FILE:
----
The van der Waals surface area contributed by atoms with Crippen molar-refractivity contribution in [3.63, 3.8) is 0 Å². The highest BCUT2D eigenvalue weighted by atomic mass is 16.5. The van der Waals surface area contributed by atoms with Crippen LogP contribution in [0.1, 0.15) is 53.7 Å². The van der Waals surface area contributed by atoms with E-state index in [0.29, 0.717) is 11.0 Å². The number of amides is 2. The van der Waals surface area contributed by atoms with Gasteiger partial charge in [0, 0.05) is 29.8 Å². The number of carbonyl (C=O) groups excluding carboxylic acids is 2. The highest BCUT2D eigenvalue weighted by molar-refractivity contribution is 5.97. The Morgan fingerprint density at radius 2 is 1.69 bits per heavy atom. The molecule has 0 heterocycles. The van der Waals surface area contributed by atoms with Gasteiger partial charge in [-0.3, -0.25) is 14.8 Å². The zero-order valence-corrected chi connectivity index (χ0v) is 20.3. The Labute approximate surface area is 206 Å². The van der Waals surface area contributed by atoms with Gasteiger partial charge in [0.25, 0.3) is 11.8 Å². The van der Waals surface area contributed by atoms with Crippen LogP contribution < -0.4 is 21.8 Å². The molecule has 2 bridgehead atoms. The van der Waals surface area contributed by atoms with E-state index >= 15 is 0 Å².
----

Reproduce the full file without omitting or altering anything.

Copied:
The van der Waals surface area contributed by atoms with Crippen molar-refractivity contribution in [3.63, 3.8) is 0 Å². The highest BCUT2D eigenvalue weighted by atomic mass is 16.5. The van der Waals surface area contributed by atoms with Crippen LogP contribution in [0.1, 0.15) is 53.7 Å². The van der Waals surface area contributed by atoms with E-state index in [0.29, 0.717) is 11.0 Å². The number of amides is 2. The van der Waals surface area contributed by atoms with Gasteiger partial charge in [0, 0.05) is 29.8 Å². The number of carbonyl (C=O) groups excluding carboxylic acids is 2. The highest BCUT2D eigenvalue weighted by molar-refractivity contribution is 5.97. The Morgan fingerprint density at radius 2 is 1.69 bits per heavy atom. The molecule has 0 heterocycles. The van der Waals surface area contributed by atoms with Gasteiger partial charge in [-0.3, -0.25) is 14.8 Å². The zero-order valence-corrected chi connectivity index (χ0v) is 20.3. The Labute approximate surface area is 206 Å². The van der Waals surface area contributed by atoms with Gasteiger partial charge in [0.25, 0.3) is 11.8 Å². The van der Waals surface area contributed by atoms with Crippen LogP contribution < -0.4 is 21.8 Å². The molecule has 2 bridgehead atoms. The van der Waals surface area contributed by atoms with E-state index >= 15 is 0 Å².